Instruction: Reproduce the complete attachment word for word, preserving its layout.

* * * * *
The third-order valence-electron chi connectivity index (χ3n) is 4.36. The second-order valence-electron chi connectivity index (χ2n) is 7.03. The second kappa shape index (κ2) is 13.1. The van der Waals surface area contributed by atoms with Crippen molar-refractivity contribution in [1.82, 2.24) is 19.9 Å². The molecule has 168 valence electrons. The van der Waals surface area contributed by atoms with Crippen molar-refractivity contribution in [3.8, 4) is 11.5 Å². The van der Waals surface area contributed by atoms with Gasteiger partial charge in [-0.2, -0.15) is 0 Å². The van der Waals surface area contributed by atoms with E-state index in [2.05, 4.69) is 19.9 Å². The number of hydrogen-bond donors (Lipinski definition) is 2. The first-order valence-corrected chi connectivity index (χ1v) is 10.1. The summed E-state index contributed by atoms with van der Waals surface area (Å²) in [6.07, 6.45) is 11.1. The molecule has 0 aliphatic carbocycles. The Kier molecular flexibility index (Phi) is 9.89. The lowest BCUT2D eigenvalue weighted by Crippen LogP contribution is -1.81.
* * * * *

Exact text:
The third-order valence-electron chi connectivity index (χ3n) is 4.36. The second-order valence-electron chi connectivity index (χ2n) is 7.03. The second kappa shape index (κ2) is 13.1. The van der Waals surface area contributed by atoms with Crippen molar-refractivity contribution in [1.82, 2.24) is 19.9 Å². The molecule has 168 valence electrons. The van der Waals surface area contributed by atoms with Crippen molar-refractivity contribution in [3.8, 4) is 11.5 Å². The van der Waals surface area contributed by atoms with Gasteiger partial charge in [-0.2, -0.15) is 0 Å². The van der Waals surface area contributed by atoms with E-state index in [2.05, 4.69) is 19.9 Å². The number of hydrogen-bond donors (Lipinski definition) is 2. The first-order valence-corrected chi connectivity index (χ1v) is 10.1. The summed E-state index contributed by atoms with van der Waals surface area (Å²) in [6.07, 6.45) is 11.1. The molecule has 0 aliphatic carbocycles. The Kier molecular flexibility index (Phi) is 9.89. The lowest BCUT2D eigenvalue weighted by Crippen LogP contribution is -1.81.